How To Replace A Bicycle Tire

If you’re a bike enthusiast who loves to be on the ride, you could testify how frustrating it is when the bike’s tire gives way midway through the journey. In addition to disrupting the ultimate joy, a punctured tire poses another huge problem: of replacing it.

For some people, replacing a bicycle tire might be the most difficult job in the world. For others, however, this job is a cinch. Why the disparity? Well, for one reason, the people who belong to the latter category are mostly veterans of the sport. After finding themselves in similar situations in the past – with no way out, the veterans were forced to learn this “art”.

How to Replace a Bicycle Tire

If you belong to the former category – and don’t want to feel deserted midway through your journey, it is imperative that you learn how to replace a bicycle tire. In addition to filling you with confidence, this skill would make sure that you won’t have to wake any of your friends from your sleep to get you out of the predicament.


Tools Required to Replace a Bicycle tire

A pump: When purchasing a pump for your bicycle, make sure that it fits the valves which are mounted on the inner tubes of the tire. While there are many types of pumps, I would recommend a mini-pump for obvious reasons. In addition to being portable, it is also less prone to theft.

Tire levers: If you have already gone looking for tire levers, you may know that they often come in sets of three. This is due to the fact that different tires have different nuts, which require different sets of levers to operate upon.

Below mentioned is the step by step guide how to replace a bicycle tire:

Step 1: Remove the tire

To do this, take out a tire lever and slip its flat end under the bead. Hook the opposite end of a nearby rod. Now, take out the second lever and insert it in the space present between the rim and the tire. Continue going forward with this step unless one side of the tire is completely off.

Repeat the method to separate the other end of the tire from the rim. Finally, pull out the culprit (a.k.a. the inner tube which is damaged).

Tip: You can do the above-mentioned step with your hand. Moreover, if you feel that the tire bead has already loosened up, you might not even need levers.

Step 2: Damage Inspection

As they say that you cannot redress a situation unless you’re aware of its cause, similar is the case with a flat tire. In addition to the obvious cuts and holes – a worn down tread, cracked rubber, and a flat spot in its center are some of the many reasons of a flat tire.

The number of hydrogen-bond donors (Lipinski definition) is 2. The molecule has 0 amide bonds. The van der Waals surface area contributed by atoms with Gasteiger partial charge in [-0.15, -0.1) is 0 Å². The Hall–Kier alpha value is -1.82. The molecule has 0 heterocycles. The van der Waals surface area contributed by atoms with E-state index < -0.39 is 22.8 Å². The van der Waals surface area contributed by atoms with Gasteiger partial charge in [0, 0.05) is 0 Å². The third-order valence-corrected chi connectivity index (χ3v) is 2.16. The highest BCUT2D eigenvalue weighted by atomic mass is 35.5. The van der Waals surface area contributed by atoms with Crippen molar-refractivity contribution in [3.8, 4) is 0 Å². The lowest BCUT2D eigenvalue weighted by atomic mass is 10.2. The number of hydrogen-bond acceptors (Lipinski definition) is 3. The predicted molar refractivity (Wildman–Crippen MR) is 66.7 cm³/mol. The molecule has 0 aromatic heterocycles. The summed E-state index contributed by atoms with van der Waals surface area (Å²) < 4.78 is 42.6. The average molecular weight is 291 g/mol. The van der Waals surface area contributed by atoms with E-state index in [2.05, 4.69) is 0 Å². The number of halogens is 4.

To inspect the reason of the damage, carefully insert your finger in the inside of the tire and run it along its inner radius. This should give you a clear indication of anything which has caused the problem – a nail, a shred of glass or simply a thorn.

In some cases, you may find that none of the abovementioned materials have caused the damage. Rather, all you could see are two side-by-side holes. This, my friend, is an indication that your tire was underinflated before it went bust.

Step 3: Installation of a new tube

Before installing a new tube, make sure that it is slightly inflated. Also, place one side of the tire onto the rim. Starting from the valve hole, progressively insert the tube into that side of the tire.

Similarly, adorn the other side of the rim with the tire, before filling it with the remaining part of the tube. Make sure that there are no kinks in the tube when you have inserted it into the tire.

Step 4: Inflate the tire

Since you are likely to be in the wilderness, an automatic air pump might not be available. Hence, as is the case with most of the bike mechanics, you would be left with a hand air pump. Here, some people make a mistake which you should avoid.

Most people think that once they have seated the tire onto the rim, they should immediately inflate the tire to its desired pressure. While this technique seems sound on paper, it isn’t recommended by experts.

Why? Because, although you have seated the tire, it could still get off. Hence, pumping it to its desired pressure may force the tire off the rim. Consequently, you might have to repeat the step 3 again.

Thus, unless you don’t believe in the adage which says that practice makes a man perfect, only inflate the tire to half of its recommended pressure. At this stage, carefully check that the tire has remained seated on the rim. After ensuring, pump the tire to the recommended pressure.

​How to Replace a Bicycle Tire (VIDEO)

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